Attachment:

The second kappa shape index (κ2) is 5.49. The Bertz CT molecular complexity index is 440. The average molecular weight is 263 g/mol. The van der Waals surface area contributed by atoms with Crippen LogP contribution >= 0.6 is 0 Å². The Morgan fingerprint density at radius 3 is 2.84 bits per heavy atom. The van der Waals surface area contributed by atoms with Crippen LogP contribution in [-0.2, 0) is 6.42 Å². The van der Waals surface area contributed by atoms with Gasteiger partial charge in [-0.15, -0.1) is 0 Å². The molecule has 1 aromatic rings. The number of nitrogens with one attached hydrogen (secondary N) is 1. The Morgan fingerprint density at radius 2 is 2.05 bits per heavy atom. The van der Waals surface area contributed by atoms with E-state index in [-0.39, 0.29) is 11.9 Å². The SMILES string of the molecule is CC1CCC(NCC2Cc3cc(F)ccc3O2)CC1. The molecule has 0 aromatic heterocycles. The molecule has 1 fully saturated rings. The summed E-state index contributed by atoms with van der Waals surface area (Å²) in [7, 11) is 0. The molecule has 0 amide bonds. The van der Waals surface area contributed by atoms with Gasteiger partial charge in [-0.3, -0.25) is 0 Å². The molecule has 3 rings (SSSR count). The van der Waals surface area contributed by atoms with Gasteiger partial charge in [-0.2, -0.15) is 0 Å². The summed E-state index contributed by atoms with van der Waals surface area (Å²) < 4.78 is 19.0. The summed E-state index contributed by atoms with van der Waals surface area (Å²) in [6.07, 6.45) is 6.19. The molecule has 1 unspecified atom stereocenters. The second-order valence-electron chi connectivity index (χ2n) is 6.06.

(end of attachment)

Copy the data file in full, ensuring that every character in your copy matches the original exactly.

The second kappa shape index (κ2) is 5.49. The Bertz CT molecular complexity index is 440. The average molecular weight is 263 g/mol. The van der Waals surface area contributed by atoms with Crippen LogP contribution >= 0.6 is 0 Å². The Morgan fingerprint density at radius 3 is 2.84 bits per heavy atom. The van der Waals surface area contributed by atoms with Crippen LogP contribution in [-0.2, 0) is 6.42 Å². The van der Waals surface area contributed by atoms with Gasteiger partial charge in [-0.15, -0.1) is 0 Å². The molecule has 1 aromatic rings. The number of nitrogens with one attached hydrogen (secondary N) is 1. The Morgan fingerprint density at radius 2 is 2.05 bits per heavy atom. The van der Waals surface area contributed by atoms with E-state index in [-0.39, 0.29) is 11.9 Å². The SMILES string of the molecule is CC1CCC(NCC2Cc3cc(F)ccc3O2)CC1. The molecule has 0 aromatic heterocycles. The molecule has 1 fully saturated rings. The summed E-state index contributed by atoms with van der Waals surface area (Å²) in [7, 11) is 0. The molecule has 0 amide bonds. The van der Waals surface area contributed by atoms with Gasteiger partial charge in [-0.3, -0.25) is 0 Å². The molecule has 3 rings (SSSR count). The van der Waals surface area contributed by atoms with Gasteiger partial charge in [-0.2, -0.15) is 0 Å². The summed E-state index contributed by atoms with van der Waals surface area (Å²) < 4.78 is 19.0. The summed E-state index contributed by atoms with van der Waals surface area (Å²) in [6.07, 6.45) is 6.19. The molecule has 1 unspecified atom stereocenters. The second-order valence-electron chi connectivity index (χ2n) is 6.06.